It's not hard to get a gig running that system if you want it.

--------------------
need to get rid of this stupid sig...


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John G
member


Joined: 13/11/01
Posts: 290
Loc: UK
Re: Setting Yourself Above the Competition new [Re: Ultimate Fish]
      #74141 - 15/01/05 12:31 PM
I can only tell you my experience.

I started in the business doing work experience with a promoter as a runner on a smallish (20k people) festival, and through that got some work experience with a very large PA co on the major festival circuit. From there, work experience became paid work, and once I had the gigs on the CV work with other companies became easier to find, and the more freelance you do (and networking) the more gigs come in.

I blagged a job engineer a studio which keeps me busy when the live freelance is quiet (although apart from two weeks in December I have been solid for last two years) and found my way into a few venues starting on in/out crew and then once they get to know you engineering oppurtunities arise.

As said above, try not to work for free. Expenses are only fair, but if a company thinks you'll work for free it is hard to get them to pay you. Some companies are harder than others to get 'real' rates out of even for established engineers.

Working for bands is one way in, but relies heavily on the band getting picked up by a label or blagging a decent tour before it becomes fruitful for engineers and backline techs.

Freelancing with PA companies requires relentless bugging of the crew logistics person, but once you do a couple of gigs with them things tend to keep coming unless you fall out with one of the regulars. CV's need to show experience rather than 'qualifications' generally (as in a music tech degree does not mean too much).

Approach some local crewing companies also getting work doing in/outs (eg. Crew Co, Gallow Glass, etc). It's donkey work such as building stages and shifting PA cabs, but through that you'll find yourself working alongside various sound co's and with the right approach you may develop some contacts this way.

Most of this advice is for live sound work.

Cheers.

John


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Ian Hamilton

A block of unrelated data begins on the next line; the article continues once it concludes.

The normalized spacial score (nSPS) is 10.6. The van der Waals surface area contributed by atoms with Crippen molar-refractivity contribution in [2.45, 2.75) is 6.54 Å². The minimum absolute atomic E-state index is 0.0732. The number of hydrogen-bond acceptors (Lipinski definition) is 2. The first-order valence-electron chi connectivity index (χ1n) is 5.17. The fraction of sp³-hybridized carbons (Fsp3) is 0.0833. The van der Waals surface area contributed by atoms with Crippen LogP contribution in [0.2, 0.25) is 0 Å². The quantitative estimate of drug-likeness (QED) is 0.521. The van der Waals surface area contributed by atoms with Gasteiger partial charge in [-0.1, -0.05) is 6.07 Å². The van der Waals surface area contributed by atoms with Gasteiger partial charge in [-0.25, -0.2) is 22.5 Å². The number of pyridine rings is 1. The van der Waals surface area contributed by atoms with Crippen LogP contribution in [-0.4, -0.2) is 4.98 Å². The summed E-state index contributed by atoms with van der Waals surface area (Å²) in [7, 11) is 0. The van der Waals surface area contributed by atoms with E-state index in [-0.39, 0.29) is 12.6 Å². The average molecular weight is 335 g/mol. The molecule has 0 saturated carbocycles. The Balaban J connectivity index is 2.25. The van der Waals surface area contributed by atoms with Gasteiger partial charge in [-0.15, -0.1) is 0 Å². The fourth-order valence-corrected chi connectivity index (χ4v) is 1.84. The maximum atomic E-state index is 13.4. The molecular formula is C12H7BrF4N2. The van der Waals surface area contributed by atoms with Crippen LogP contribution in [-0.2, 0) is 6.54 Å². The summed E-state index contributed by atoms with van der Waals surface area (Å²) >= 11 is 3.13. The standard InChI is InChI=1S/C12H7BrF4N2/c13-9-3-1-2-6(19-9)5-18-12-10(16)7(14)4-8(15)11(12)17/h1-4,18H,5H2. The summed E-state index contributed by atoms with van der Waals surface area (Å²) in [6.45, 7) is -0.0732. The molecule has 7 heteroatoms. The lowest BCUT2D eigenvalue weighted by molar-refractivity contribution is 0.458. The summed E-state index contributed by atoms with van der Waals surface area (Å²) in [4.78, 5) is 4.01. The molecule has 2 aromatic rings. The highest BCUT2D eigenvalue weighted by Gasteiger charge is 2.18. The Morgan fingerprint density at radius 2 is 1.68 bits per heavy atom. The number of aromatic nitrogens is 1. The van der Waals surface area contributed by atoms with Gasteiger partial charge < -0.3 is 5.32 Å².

new member


Joined: 15/10/02
Posts: 976
Loc: Scotland
Re: Setting Yourself Above the Competition new [Re: Dave Gate]
      #74348 - 15/01/05 11:14 PM
Quote Dave Gate:

Your location says "The North"; could you drop me a line (dgate at uclan dot ac dot uk) if you're anywhere near Preston as I may be looking for an SE to do some work on a new night we're launching.




That would have been great mate and I'd be there will bells on, only prob is I'm not that far North. I mainly Leeds based, so the commute would be a bitch...

Many, many thanks for the offer hate to throw stuff away....

The gig the other night went well - the recording didn't! borrowed a mates 8 track harddisk recorder, it crashed after the 1st minute and never came back! Luckily, I had an MD with me, and managed to talk the SE into me using a spair aux, so managed to mix the set on the aux, while keeping out the SE's way! Came out alright, though the minute of the 8 track sounded fab, just to add insult to injury!

I got talking to a band's manager thats putting on some sessions, he's keen to record them...so I'm hoping to do that, and if I keep my nose clean and my face seen I should hopefully wangle some SE work at the venue...
Until then I need to find a more reliable protable recording medium and get my mates balls on a plate...

Cheers for the replies guys, always a pleasure....


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James PerrettModerator



Joined: 10/09/01
Posts: 10698
Loc: The wilds of Hampshire
Re: Setting Yourself Above the Competition new [Re: John G]
      #74851 - 17/01/05 12:31 PM
Quote John G:

CV's need to show experience rather than 'qualifications' generally (as in a music tech degree does not mean too much).






In fact, I would quaestion the abilities of anyone that has been on a degree course with no experience to show for it. Most, if not all, universities have a student sound crew and I would expect any prospective sound engineer to be heavily involved in the University sound crew.

Cheers.

James.

--------------------
JRP Music - Audio Mastering and Restoration.
http://www.jrpmusic.net


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John G
member


Joined: 13/11/01
Posts: 290
Loc: UK
Re: Setting Yourself Above the Competition new [Re: Ian Hamilton]
      #75688 - 19/01/05 12:26 AM
I agree entirely with James...